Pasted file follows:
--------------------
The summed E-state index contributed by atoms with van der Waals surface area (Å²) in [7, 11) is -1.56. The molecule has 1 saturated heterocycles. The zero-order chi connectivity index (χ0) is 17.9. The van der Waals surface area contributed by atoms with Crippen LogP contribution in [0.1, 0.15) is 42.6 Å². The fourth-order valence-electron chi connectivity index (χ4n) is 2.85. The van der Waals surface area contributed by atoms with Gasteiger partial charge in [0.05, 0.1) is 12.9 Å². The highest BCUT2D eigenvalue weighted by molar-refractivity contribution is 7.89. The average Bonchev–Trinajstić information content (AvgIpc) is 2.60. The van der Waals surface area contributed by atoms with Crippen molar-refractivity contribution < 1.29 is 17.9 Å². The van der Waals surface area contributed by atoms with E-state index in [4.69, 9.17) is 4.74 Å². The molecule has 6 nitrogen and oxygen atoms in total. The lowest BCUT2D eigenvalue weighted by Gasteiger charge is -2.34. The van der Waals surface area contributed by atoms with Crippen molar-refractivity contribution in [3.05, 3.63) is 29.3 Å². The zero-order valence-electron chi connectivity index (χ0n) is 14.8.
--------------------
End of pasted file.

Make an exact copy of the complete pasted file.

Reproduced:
The summed E-state index contributed by atoms with van der Waals surface area (Å²) in [7, 11) is -1.56. The molecule has 1 saturated heterocycles. The zero-order chi connectivity index (χ0) is 17.9. The van der Waals surface area contributed by atoms with Crippen LogP contribution in [0.1, 0.15) is 42.6 Å². The fourth-order valence-electron chi connectivity index (χ4n) is 2.85. The van der Waals surface area contributed by atoms with Gasteiger partial charge in [0.05, 0.1) is 12.9 Å². The highest BCUT2D eigenvalue weighted by molar-refractivity contribution is 7.89. The average Bonchev–Trinajstić information content (AvgIpc) is 2.60. The van der Waals surface area contributed by atoms with Crippen molar-refractivity contribution < 1.29 is 17.9 Å². The van der Waals surface area contributed by atoms with E-state index in [4.69, 9.17) is 4.74 Å². The molecule has 6 nitrogen and oxygen atoms in total. The lowest BCUT2D eigenvalue weighted by Gasteiger charge is -2.34. The van der Waals surface area contributed by atoms with Crippen molar-refractivity contribution in [3.05, 3.63) is 29.3 Å². The zero-order valence-electron chi connectivity index (χ0n) is 14.8.